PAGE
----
I like to walk alone on country paths, rice plants and wild grasses on both sides, putting each foot down on the earth in mindfulness, knowing that I walk on the wondrous earth. In such moments, existence is a miraculous and mysterious reality. People usually consider walking on water or in thin air a miracle. But I think the real miracle is not to walk either on water or in thin air, but to walk on earth. Every day we are engaged in a miracle which we don't even recognize: a blue sky, white clouds, green leaves, the black, curious eyes of a child--our own two eyes. All is a miracle.
-Thich Nhat Hanh, "Miracle of Mindfulness"
This has certainly been my experience as well. Some of my greatest teachings, lessons and profound insights have come from nature and the small things that our modern world all too often tramples over as unworthy of our time, energy and attention. For example, I yearn one day to visit the sacred ground of Bodh Gaya (the place where it is said that Buddha obtained Enlightenment) yet I wonder what the Tathatgata would say about my desire and attachment to such zeal? I imagine that he would gently yet convincingly remind me of inter-being--that the Holiness of Bodh Gaya is no further then the end of my nose or the unassuming mock pear tree in my front yard.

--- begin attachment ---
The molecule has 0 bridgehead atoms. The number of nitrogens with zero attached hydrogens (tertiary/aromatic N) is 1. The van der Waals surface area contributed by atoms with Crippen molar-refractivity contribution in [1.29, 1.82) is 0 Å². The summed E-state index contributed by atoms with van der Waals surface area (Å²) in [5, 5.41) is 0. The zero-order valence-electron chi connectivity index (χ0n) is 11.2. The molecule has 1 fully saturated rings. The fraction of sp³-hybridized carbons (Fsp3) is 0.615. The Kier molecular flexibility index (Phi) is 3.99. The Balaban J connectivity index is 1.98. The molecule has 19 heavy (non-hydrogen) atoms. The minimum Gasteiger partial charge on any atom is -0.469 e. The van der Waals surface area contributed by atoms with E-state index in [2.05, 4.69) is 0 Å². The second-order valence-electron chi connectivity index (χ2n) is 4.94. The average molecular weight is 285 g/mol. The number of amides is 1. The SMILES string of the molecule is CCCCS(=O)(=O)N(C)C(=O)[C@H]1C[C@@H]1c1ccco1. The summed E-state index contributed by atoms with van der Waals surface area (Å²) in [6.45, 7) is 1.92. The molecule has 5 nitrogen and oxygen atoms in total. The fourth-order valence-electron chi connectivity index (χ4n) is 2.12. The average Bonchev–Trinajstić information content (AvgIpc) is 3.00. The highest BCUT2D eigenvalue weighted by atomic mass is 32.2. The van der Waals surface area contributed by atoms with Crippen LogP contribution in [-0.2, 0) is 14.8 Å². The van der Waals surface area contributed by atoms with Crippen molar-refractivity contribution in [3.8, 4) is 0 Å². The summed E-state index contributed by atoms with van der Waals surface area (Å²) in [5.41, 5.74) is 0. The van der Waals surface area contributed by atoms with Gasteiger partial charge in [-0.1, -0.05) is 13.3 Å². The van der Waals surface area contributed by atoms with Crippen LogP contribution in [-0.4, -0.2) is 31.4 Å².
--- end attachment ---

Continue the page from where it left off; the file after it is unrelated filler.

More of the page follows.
He would remind me that the little sparrows that visit our humble abode are no different then the wise monks to be found at Bodh Gaya. They remind me that each moment is precious and that all places, times and people are sacred if we but look deeper into ironically what will be discoved as the obvious.
I am honored, blessed and profoundly thankful to live close to some stunning mountains that are just as stupefying as the most sacred temples. The rushing sound of the breeze blowing through the pine trees in those pristine mountains is no different then the resonating sounds of singing bowls and shrine bells.
There is no other place to be then here--in this moment. All we need or could ever want is right here, right now within us.
The ego desires specialness and religion can often feed into that fervor. It seems sometimes that we think that Enlightenment is discovered in ancient temples or that we expect to see angels or Bodhisattvas to tear the sky and grant us that which is already within us--nothing short of Buddhahood.
Perhaps I will make it one day to the sacred and historic Bodh Gaya but in the mean time I will rest and meditate in the Bodh Gaya of my home, mountains and pear tree. May we all see the sacred temples in all places and Buddha in all beings.
~Peace to all beings~